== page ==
Stress at Work Claims
If you have suffered from avoidable stress in your workplace, our expert industrial disease claims expert can help you file a stress at work claim. Studies have shown that stress in the workplace is on the rise and is especially prevalent in public sectors. If you believe your employer is at fault, we can help you to make a stress at work compensation claim.
Get in touch today for expert help and advice if you feel that you are struggling with a high stress level in your job.
What is occupational stress?
Because most jobs put you at risk of some form of common stress, the particular stress that you have experienced must be classed as having caused you some form of psychiatric injury. In order for this to be proved, these four criteria must be met:
- Condition. It must be medically proved that you are suffering from a recognised health problem and psychiatric injury
- Causation. The psychiatric injury must, on balance, have been caused primarily by severe issues caused by stress at work and not any external factors such as bereavement or problems in your home life.
- Foreseeability. You will need to prove that your employers should have foreseen the risk of you developing a mental illness to receive compensation for stress. This is difficult to prove without expert legal support.
- Negligence. You must be able to prove that the psychiatric injury you have suffered was the fault of your employer and could potentially have been avoided. Examples of this may be if your employer provided you with too much work, inadequate training or generally failed in their duty of care towards you.
What is my employer’s responsibility?
In any workplace, your employer has a legal responsibility to maintain their duty of care towards you as their employee in order to avoid employer liability and you as an employee making a claim for compensation. Basic requirements state that employers must:
- Provide health and safety training
- Provide specialised equipment – such as protective clothing – if necessary
- Deal with staff grievances promptly
- Take allegations of any misconduct seriously
- Protect their staff from any discrimination or bullying and harassment at work
- Ensure that staff do not work excessive hours or have an excessive workload
If your employer has failed to do any of these, then compensation for work related stress could be available to you.
What should I do?
Landmark cases in workplace stress have outlined some of the ways in which employees are responsible for making their employers aware of their own mental stresses. Particularly in the case of Hatton v Sutherland, it was found that:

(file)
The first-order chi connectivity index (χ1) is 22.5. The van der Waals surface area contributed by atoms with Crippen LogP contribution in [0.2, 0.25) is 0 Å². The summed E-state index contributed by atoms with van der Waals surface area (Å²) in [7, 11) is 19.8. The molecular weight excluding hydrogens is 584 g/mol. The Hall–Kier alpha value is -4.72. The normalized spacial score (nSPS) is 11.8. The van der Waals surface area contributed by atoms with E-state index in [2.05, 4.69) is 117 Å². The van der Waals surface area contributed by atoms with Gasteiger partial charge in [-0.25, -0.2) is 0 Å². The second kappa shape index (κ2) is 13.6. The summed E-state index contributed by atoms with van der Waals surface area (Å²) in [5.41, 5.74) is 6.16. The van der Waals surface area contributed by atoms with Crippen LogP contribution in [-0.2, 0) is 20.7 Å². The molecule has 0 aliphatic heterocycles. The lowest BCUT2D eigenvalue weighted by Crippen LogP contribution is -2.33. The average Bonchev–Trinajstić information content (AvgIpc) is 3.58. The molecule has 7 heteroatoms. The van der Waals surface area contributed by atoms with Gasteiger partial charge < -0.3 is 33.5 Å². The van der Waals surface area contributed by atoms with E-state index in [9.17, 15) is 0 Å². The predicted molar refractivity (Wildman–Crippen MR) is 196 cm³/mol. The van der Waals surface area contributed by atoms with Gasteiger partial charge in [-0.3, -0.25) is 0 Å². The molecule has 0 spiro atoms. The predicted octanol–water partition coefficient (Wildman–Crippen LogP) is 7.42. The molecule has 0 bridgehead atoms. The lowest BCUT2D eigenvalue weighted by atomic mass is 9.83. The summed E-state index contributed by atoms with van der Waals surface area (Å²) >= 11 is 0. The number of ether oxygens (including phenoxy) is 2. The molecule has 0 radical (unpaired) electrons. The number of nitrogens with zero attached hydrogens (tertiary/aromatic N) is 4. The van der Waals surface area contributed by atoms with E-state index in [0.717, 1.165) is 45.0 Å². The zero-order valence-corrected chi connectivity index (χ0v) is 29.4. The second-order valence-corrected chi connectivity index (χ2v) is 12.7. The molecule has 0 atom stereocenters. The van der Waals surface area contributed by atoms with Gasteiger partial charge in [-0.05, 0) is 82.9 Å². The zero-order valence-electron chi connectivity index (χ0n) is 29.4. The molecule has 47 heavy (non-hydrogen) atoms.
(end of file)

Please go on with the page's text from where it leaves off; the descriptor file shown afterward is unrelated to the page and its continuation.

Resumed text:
- The individual is in charge of his/her own mental health
- The individual can gauge whether the job was doing him/her any harm
- The individual can then do something about it
It is therefore up to the employee to make it obvious that there was a ‘sufficient indication of impending harm to health arising from stress at work which was plain enough for any reasonable employer to have realised, so as to trigger a duty to do something about it.’ (LJ Hale in Sutherland v Hatton 5/2/02).
Another case that explored this idea is that of Mr Barber v Somerset County Council. This was the first occupational stress case to go to the House of Lords and involved a teacher – Mr Barber – who felt that he could no longer deal with his workload after a restructuring. Mr. Barber ultimately won his case, but it was considered borderline and highlighted the responsibility of the employee to always communicate problems to the employer. One Judge stated that; ‘They are all adults. They choose their profession,’ thus implying that there was too high a duty of care expected from the employer. Stress compensation claims can, for this reason, be difficult to prove.
Taking these cases into account, it is beneficial to seek specialist advice that relates to your individual case to have the best possible chance of success if you suffer from stress at work.
Get in touch today for expert help from our solicitors for stress at work claims. We are fully authorised and regulated by the solicitor’s regulatory authority and offer support on a No Win No Fee basis.Get in touch